Archery champion allegedly behind global piracy site shut down by Hollywood studios

The Hunger Games, starring Jennifer Lawrence, was one of the films allegedly available on the torrent site.

The Hunger Games, starring Jennifer Lawrence, was one of the films allegedly available on the torrent site.

A New Zealand archery champion was allegedly behind a global piracy site shut down by Hollywood studios.

A multi-million dollar lawsuit was laid against Auckland-based Yiftach Swery - who works as an app and website developer - in the Auckland High Court in October 12, 2015.

The lawsuit names six major studios as being party to the case, including Warner Brothers, 20th Century Fox, Disney, Paramount Pictures, Universal City Studios and Columbia Pictures. The studios filed a civil claim.

Yiftach Swery competed in the Archery New Zealand Championship last month.

Yiftach Swery competed in the Archery New Zealand Championship last month.

It is understood the matter was settled out of court less than a month later and that Swery, 23, signed a non-disclosure agreement with the studios.

READ MORE: Hollywood swoops on global piracy site in Mt Wellington

On November 10, 2015, Justice Susan Thomas issued a minute saying that she accepted "this was a case where it is appropriate to permanently restrict access to all documents on the court file, any part of the formal court record and any other document relating to the proceeding".

Swery attended Rosehill College in Papakura, where he was named sportsman of the year in 2009. He has represented New Zealand at archery since 2008, the same year in which he set a world record.

He also studied computer science at the University of Waikato, where it is understood he started YIFY Torrents, one of the world's most prolific release groups which pirated more than 4500 films.

It is understood Swery operated BitTorrent site YTS, which had 3.4 million unique visitors in August 2015 alone. The website enabled millions of people to download films illegally.

Despite the case briefly reaching the High Court, it was a civil matter and police were not involved in the investigation.

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A police spokeswoman said they were approached by a law firm, acting on behalf of several studios, who searched a Mt Wellington home in relation to a piracy case last year.

"They requested police assist with a civil search order they had sought and which was granted by the Auckland High Court," she said.

"Police sought legal advice and were advised that we could not assist with the entry or search and could only act if there was a breach of the peace or a threat to anyone's safety. To this end, we waited outside the property but left soon after the person was spoken to and there was not deemed to be any threat to public safety."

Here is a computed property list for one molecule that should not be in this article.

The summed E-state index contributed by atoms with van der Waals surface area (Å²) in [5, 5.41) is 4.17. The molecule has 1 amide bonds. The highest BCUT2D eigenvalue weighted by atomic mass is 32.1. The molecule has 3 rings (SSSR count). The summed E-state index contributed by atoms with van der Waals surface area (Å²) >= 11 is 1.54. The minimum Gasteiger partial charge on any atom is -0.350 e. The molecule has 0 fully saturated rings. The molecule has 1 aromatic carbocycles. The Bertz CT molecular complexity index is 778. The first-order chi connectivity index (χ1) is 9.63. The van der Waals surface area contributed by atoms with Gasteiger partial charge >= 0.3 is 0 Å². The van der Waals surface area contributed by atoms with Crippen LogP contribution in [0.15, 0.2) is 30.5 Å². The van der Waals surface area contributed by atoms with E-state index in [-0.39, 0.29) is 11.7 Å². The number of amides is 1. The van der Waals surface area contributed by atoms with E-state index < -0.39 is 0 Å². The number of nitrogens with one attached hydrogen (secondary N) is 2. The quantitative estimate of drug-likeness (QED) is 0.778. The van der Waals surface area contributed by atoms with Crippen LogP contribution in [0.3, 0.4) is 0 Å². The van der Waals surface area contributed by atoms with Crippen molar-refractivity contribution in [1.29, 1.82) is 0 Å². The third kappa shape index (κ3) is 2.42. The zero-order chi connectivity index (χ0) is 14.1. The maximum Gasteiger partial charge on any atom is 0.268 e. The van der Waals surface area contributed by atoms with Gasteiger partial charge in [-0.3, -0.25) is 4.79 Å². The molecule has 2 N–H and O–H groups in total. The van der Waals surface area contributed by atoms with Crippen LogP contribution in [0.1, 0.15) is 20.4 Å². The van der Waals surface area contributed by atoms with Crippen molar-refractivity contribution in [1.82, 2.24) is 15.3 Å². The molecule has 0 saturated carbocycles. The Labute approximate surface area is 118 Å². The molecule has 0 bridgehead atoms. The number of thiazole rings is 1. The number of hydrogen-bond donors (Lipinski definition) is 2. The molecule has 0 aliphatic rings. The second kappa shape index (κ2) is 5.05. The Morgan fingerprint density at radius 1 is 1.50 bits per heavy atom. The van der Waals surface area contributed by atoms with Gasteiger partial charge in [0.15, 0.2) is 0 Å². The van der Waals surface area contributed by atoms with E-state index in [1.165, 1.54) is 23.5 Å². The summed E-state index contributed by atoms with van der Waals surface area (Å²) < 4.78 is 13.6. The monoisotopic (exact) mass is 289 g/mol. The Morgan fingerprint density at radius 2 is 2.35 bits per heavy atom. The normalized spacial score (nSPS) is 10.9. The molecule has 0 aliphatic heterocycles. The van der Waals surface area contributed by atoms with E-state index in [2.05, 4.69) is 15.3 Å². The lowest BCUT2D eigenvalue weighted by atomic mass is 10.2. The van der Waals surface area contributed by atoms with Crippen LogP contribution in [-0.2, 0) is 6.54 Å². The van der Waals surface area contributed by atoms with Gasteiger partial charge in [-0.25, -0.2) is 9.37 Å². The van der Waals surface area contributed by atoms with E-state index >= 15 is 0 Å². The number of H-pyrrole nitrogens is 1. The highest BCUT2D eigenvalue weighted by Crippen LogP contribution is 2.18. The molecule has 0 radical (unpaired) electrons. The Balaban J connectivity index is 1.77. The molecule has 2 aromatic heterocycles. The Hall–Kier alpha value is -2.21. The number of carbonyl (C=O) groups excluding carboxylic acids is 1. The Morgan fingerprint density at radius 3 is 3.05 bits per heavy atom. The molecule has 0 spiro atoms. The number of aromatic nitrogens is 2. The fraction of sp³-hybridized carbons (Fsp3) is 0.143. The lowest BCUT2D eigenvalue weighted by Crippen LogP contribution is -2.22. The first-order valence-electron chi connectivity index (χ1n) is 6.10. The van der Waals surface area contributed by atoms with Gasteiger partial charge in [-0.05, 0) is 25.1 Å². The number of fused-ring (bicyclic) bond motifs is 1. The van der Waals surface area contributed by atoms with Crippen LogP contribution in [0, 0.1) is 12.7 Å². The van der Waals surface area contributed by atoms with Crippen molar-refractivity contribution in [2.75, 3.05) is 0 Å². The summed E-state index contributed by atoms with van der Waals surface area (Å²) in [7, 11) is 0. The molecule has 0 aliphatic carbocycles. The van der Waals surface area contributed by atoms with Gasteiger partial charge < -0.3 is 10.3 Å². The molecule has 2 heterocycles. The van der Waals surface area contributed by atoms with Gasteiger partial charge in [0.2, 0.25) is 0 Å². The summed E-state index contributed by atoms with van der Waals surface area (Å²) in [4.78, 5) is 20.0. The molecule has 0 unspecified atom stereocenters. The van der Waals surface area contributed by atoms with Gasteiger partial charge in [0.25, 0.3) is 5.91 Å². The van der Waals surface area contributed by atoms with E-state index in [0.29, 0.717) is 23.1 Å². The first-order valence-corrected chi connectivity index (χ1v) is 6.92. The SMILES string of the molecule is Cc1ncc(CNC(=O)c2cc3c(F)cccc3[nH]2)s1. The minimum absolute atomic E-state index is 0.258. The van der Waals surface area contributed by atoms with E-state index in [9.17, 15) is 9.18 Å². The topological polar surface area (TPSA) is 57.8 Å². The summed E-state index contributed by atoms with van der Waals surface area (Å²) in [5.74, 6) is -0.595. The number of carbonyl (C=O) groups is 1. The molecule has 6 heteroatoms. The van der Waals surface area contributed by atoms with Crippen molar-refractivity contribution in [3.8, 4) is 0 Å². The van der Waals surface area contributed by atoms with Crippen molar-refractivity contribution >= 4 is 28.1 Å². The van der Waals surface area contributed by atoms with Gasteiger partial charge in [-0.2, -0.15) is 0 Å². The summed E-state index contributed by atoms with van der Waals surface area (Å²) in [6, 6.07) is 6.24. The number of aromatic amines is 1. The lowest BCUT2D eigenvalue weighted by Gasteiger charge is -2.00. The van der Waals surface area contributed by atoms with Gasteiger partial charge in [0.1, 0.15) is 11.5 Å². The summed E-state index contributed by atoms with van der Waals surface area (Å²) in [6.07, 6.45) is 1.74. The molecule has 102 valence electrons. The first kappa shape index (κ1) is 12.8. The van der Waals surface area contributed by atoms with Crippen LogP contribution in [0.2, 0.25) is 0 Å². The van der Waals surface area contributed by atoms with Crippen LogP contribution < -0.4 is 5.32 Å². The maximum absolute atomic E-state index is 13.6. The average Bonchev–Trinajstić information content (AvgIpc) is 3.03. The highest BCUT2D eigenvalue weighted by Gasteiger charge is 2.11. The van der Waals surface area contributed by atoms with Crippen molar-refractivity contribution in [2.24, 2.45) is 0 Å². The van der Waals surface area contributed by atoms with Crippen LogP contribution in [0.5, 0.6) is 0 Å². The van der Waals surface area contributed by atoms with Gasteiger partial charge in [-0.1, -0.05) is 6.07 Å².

Swery's case was not criminally investigated. 


Last month, a judge ruled the internet mogul Kim Dotcom - along with three other defendants - were eligible for extradition to the US where they would face money laundering, racketeering and  breach of copyright laws.

Dotcom has appealed that decision.

It is alleged by the US that the founders of Megaupload, which they ran as a popular file sharing website, were knowingly allowing copyright material to be shared on a large scale.

Megaupload was said to be one of the most successful internet service providers in history, with more than one billion unique visitors before it was shut down in 2012.

Dotcom, whose home was raided by police and who had his assets seized in 2012, said the civil suit against Swery showed a "high level of hypocrisy".

"The difference is in my case I was never responsible for the users, but in this case he is the primary infringer. He was wilfully infringing but they let him go," said Dotcom.

"The hypocrisy is that this is a civil case. They didn't call the police, they didn't raid his home. His offence is bigger under the copyright law, mine was aiding and abetting. It's insane.

"The New Zealand government has spent $20 million on my case. In that case, there was larger infringements and they wanted it under the radar, that's why they settled."


YIFY torrents was set up in 2010. It supplied movies to be downloaded through popular torrent indexes like Pirate Bay and Kickass Torrents.

The group focused on high-quality DVD rips and leaks, rather than or filmed-in-cinema or low quality videos. They managed to keep file sizes small without compromising video quality.

Along with their goal of pirating every major mainstream film, this attention to quality won YIFY a devoted following. A source with links to many popular torrent sites believed YIFY was the biggest provider of pirated movies in the world.

The website YTS was create in 2012, and allowed users to browse and download movies pirated by YIFY. It also allowed the group to make money by running advertisements, although the source said it was unlikely they made big money due to the low-value advertising most torrent sites attract.

YIFY videos were also picked up by the app Popcorn time, which allows users to browse movies, download them through a torrent swarm, and watch them. The group provided most of Popcorn Time's content.

The site went down in October 2015, and in early November the MPAA confirmed it had shut it down.

 - Sunday Star Times

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